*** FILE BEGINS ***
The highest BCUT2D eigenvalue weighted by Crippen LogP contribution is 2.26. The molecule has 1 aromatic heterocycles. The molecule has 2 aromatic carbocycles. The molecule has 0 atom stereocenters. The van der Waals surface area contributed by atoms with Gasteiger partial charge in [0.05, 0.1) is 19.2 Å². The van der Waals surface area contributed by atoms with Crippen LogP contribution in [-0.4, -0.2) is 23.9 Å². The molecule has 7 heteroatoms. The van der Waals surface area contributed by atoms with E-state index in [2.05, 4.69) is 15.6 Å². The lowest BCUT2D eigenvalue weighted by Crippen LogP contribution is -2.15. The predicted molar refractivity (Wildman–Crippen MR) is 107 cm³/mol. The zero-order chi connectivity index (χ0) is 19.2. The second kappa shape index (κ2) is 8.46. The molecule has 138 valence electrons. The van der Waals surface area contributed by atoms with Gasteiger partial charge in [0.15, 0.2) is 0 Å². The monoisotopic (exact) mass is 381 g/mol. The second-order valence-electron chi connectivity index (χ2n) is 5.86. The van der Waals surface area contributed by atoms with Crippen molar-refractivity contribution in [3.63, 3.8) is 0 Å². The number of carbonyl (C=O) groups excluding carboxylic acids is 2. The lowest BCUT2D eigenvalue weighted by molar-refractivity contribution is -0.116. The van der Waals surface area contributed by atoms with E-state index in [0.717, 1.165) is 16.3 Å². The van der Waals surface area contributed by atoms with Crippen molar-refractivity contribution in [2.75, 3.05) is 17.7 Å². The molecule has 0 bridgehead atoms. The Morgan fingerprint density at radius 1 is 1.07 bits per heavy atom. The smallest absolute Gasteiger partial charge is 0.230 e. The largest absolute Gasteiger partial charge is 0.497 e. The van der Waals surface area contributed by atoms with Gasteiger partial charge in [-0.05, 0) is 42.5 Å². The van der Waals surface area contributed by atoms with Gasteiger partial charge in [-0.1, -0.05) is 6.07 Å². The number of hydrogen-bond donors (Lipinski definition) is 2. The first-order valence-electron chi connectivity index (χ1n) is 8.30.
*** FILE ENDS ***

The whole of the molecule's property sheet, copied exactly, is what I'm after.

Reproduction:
The highest BCUT2D eigenvalue weighted by Crippen LogP contribution is 2.26. The molecule has 1 aromatic heterocycles. The molecule has 2 aromatic carbocycles. The molecule has 0 atom stereocenters. The van der Waals surface area contributed by atoms with Gasteiger partial charge in [0.05, 0.1) is 19.2 Å². The van der Waals surface area contributed by atoms with Crippen LogP contribution in [-0.4, -0.2) is 23.9 Å². The molecule has 7 heteroatoms. The van der Waals surface area contributed by atoms with E-state index in [2.05, 4.69) is 15.6 Å². The lowest BCUT2D eigenvalue weighted by Crippen LogP contribution is -2.15. The predicted molar refractivity (Wildman–Crippen MR) is 107 cm³/mol. The zero-order chi connectivity index (χ0) is 19.2. The second kappa shape index (κ2) is 8.46. The molecule has 138 valence electrons. The van der Waals surface area contributed by atoms with Gasteiger partial charge in [0.15, 0.2) is 0 Å². The monoisotopic (exact) mass is 381 g/mol. The second-order valence-electron chi connectivity index (χ2n) is 5.86. The van der Waals surface area contributed by atoms with Crippen molar-refractivity contribution in [3.63, 3.8) is 0 Å². The number of carbonyl (C=O) groups excluding carboxylic acids is 2. The lowest BCUT2D eigenvalue weighted by molar-refractivity contribution is -0.116. The van der Waals surface area contributed by atoms with E-state index in [0.717, 1.165) is 16.3 Å². The van der Waals surface area contributed by atoms with Crippen molar-refractivity contribution in [2.75, 3.05) is 17.7 Å². The molecule has 0 bridgehead atoms. The Morgan fingerprint density at radius 1 is 1.07 bits per heavy atom. The smallest absolute Gasteiger partial charge is 0.230 e. The largest absolute Gasteiger partial charge is 0.497 e. The van der Waals surface area contributed by atoms with Gasteiger partial charge in [-0.05, 0) is 42.5 Å². The van der Waals surface area contributed by atoms with Gasteiger partial charge in [-0.1, -0.05) is 6.07 Å². The number of hydrogen-bond donors (Lipinski definition) is 2. The first-order valence-electron chi connectivity index (χ1n) is 8.30.